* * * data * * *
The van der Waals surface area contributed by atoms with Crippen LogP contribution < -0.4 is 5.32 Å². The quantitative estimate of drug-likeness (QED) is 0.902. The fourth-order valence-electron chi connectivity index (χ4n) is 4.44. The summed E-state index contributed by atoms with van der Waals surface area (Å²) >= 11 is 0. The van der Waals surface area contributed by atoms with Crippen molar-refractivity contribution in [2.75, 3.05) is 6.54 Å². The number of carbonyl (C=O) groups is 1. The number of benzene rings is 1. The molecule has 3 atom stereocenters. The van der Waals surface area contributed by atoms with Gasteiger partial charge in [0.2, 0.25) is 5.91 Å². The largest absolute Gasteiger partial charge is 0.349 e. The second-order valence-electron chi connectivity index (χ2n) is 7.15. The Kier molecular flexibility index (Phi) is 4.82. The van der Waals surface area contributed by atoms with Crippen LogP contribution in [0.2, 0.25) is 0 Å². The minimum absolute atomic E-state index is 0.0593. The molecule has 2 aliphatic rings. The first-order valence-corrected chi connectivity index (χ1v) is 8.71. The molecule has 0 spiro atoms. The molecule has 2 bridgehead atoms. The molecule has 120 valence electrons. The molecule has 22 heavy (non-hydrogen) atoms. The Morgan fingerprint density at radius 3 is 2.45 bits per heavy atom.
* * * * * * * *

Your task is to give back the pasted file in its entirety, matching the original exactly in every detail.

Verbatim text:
The van der Waals surface area contributed by atoms with Crippen LogP contribution < -0.4 is 5.32 Å². The quantitative estimate of drug-likeness (QED) is 0.902. The fourth-order valence-electron chi connectivity index (χ4n) is 4.44. The summed E-state index contributed by atoms with van der Waals surface area (Å²) >= 11 is 0. The van der Waals surface area contributed by atoms with Crippen molar-refractivity contribution in [2.75, 3.05) is 6.54 Å². The number of carbonyl (C=O) groups is 1. The number of benzene rings is 1. The molecule has 3 atom stereocenters. The van der Waals surface area contributed by atoms with Gasteiger partial charge in [0.2, 0.25) is 5.91 Å². The largest absolute Gasteiger partial charge is 0.349 e. The second-order valence-electron chi connectivity index (χ2n) is 7.15. The Kier molecular flexibility index (Phi) is 4.82. The van der Waals surface area contributed by atoms with Crippen LogP contribution in [0.2, 0.25) is 0 Å². The minimum absolute atomic E-state index is 0.0593. The molecule has 2 aliphatic rings. The first-order valence-corrected chi connectivity index (χ1v) is 8.71. The molecule has 0 spiro atoms. The molecule has 2 bridgehead atoms. The molecule has 120 valence electrons. The molecule has 22 heavy (non-hydrogen) atoms. The Morgan fingerprint density at radius 3 is 2.45 bits per heavy atom.